With a good portion of us in lockdown right now, many of us are managing its mental and physical impacts. If you’re a business leader, you’ll be leading a team remotely and responsible for keeping team morale buoyant. Your business might be impacted directly by lockdowns, so you’re navigating new ways to keep your company on track, overcome the challenges and come out the other side. You might be reimagining your offering as COVID and lockdowns have forced an exciting time of innovation on you and your business. Or, you might be a managing director or GM who also has the responsibility of homeschooling your children while you lead your team and your business and making sure everyone – at home and at work – are happy (including you!).
We already know that great change brings innovation and impacts our perspective on what’s important to us. According to McKinsey, our innovation during this crisis is what will lead us to growth afterwards.
One development you may be considering on the other side of lockdown is building your reputation as a strategy to speed up your business’s growth or establish it as a leader in your industry (or both). Many leaders are time poor, so when you’re starting out on something like this, time can be an obstacle that means many people leave it on their to do list for months or years, knowing they need to get to it but prioritising their work in the business rather than on it.
So, after a time when for many leaders your load has never been bigger, how can you start building your reputation without feeling like you’re adding to your load or adding your potential to burn out? The short answer is: you can.
Here are three ‘actionable today’ tips so you can start building your reputation without hitting the wall or creating a schedule that’s unsustainable and you leave dormant within six months.
1. Pick one platform
Before you even start building your reputation, many of us compare ourselves to the ubiquitous business leaders who have made it their business to build their reputations in alignment with the companies they lead. Bill Gates. Warren Buffett. Arianna Huffington. Richard Branson. Martin Sorrell. Mark Ritson. Mia Freedman.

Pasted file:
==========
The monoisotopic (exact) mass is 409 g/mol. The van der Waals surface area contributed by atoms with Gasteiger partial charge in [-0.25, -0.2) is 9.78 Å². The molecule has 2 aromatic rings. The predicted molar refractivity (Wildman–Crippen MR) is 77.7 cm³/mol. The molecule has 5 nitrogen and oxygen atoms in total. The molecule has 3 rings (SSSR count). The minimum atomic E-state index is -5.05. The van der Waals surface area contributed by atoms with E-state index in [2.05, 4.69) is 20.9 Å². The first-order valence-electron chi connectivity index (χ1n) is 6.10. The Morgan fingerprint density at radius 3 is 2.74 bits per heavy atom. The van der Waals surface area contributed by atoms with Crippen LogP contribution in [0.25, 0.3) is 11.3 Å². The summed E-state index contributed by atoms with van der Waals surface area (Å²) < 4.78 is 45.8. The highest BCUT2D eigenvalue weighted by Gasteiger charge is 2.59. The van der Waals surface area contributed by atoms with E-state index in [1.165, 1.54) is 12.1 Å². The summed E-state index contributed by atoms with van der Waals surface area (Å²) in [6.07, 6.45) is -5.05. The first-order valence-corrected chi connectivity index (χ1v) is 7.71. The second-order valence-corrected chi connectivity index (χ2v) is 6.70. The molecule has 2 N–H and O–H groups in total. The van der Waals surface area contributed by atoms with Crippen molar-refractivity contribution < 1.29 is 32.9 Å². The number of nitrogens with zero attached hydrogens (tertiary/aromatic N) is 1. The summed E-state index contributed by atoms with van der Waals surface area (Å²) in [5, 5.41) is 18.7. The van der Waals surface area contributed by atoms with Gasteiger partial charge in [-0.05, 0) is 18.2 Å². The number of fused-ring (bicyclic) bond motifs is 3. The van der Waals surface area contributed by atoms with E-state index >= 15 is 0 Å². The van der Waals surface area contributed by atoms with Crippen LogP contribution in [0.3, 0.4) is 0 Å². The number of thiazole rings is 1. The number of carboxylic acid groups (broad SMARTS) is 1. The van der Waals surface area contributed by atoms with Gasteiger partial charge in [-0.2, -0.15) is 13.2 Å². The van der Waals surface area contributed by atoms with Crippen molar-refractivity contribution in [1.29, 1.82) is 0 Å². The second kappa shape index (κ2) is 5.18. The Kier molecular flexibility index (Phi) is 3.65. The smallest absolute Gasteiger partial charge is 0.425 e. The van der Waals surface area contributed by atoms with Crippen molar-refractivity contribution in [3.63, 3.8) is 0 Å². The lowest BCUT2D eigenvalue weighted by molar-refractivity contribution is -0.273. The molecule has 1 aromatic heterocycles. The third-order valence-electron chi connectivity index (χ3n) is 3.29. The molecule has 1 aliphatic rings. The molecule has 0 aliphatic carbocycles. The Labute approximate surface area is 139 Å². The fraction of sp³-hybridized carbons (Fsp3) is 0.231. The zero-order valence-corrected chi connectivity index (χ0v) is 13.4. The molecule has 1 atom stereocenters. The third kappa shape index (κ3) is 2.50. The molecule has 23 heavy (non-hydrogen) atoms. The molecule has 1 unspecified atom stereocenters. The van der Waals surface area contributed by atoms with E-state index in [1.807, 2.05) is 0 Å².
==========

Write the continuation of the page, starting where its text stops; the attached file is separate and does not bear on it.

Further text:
The problem with this is that you’re overwhelmed before you’re even started and these people are visible on every platform possible, so you think you need to be too. Not the case! To get started and not overload yourself in the first few months, all you need to do is pick one platform. Probably social, but it can also be the media if that’s where you want to focus your efforts (though option one will get you option two faster, but that’s another post). Pick LinkedIn, Twitter, Facebook, Instagram, Clubhouse depending on where your audience is, tidy up your profile and start thinking about how you can start to be more visible there.
2. Pick one form of content
Now you’ve picked your platform, pick one form of content you’re going to start posting or sharing there. The leaders who are active on the platform you’ve chosen probably post and share a variety of content – articles, video, news stories, events, day in the life of content and you might think you should be too, but you don’t have to!
Pick one form of content. Seeing as we’re emerging from a time when your load has probably never been bigger, make it easy. For what we’re talking about here, I’m going to choose content curation. Which is simply you sharing the business content you’re reading on that platform together with an insight from you. It’s fast once you do a few and find your style. It adds value to your audience so they don’t have to search for insightful articles themselves, it shows the level of information you’re consuming to stay current on industry issues and trends, and it’s a good way to ease into things so you start to feel comfortable with posting rather than just liking and commenting.
Another tip: when you read something you’d like to share, you don’t have to post it then and there. Write the post for it then post it at a time that suits you. This way, if you bank your reading and read three great articles in one day you can space them out over say a week.
3. Evaluate your progress in 8-weeks
As you start to be visible with the one form of content you’ve chosen, you’ll find you’re more comfortable in being present on your platform in other ways. You’ll comment more on other people’s posts. You’ll pay attention to what other leaders who are building their reputation are doing and reflect on whether it is something you want to incorporate when you’re ready to advance.
You might not need eight weeks, but if you give yourself that time to get into the swing you take the pressure off and make sure it’s effortless and sustainable before you take the next step to being more visible. You also give yourself permission to choose what’s right for you – a blog might be next, or getting onto some podcasts as a guest, a regular column with an industry title, or being on a panel and you’ll do it well when the time is right.
Whatever our life situation is, no matter the size, structure or challenges of our businesses, we have all been impacted by COVID and rolling lockdowns. We are almost at the end of them, but as we emerge and recover from the mental load of taking on these challenges and we can refocus on building businesses rather than sustaining them, you can build your reputation so it’s enjoyable for you. You can use it as a tool to overcome and grow your business to be stronger than it was almost two years ago when coronavirus was a term used in science and medical circles to describe the common cold rather than the global vernacular we have heard every day for more than 18 months.
Start with one thing. Align it to who you are as a person and a leader. Make it easy. Get comfortable being visible and making it a priority for your business. And build it out from there when it suits you.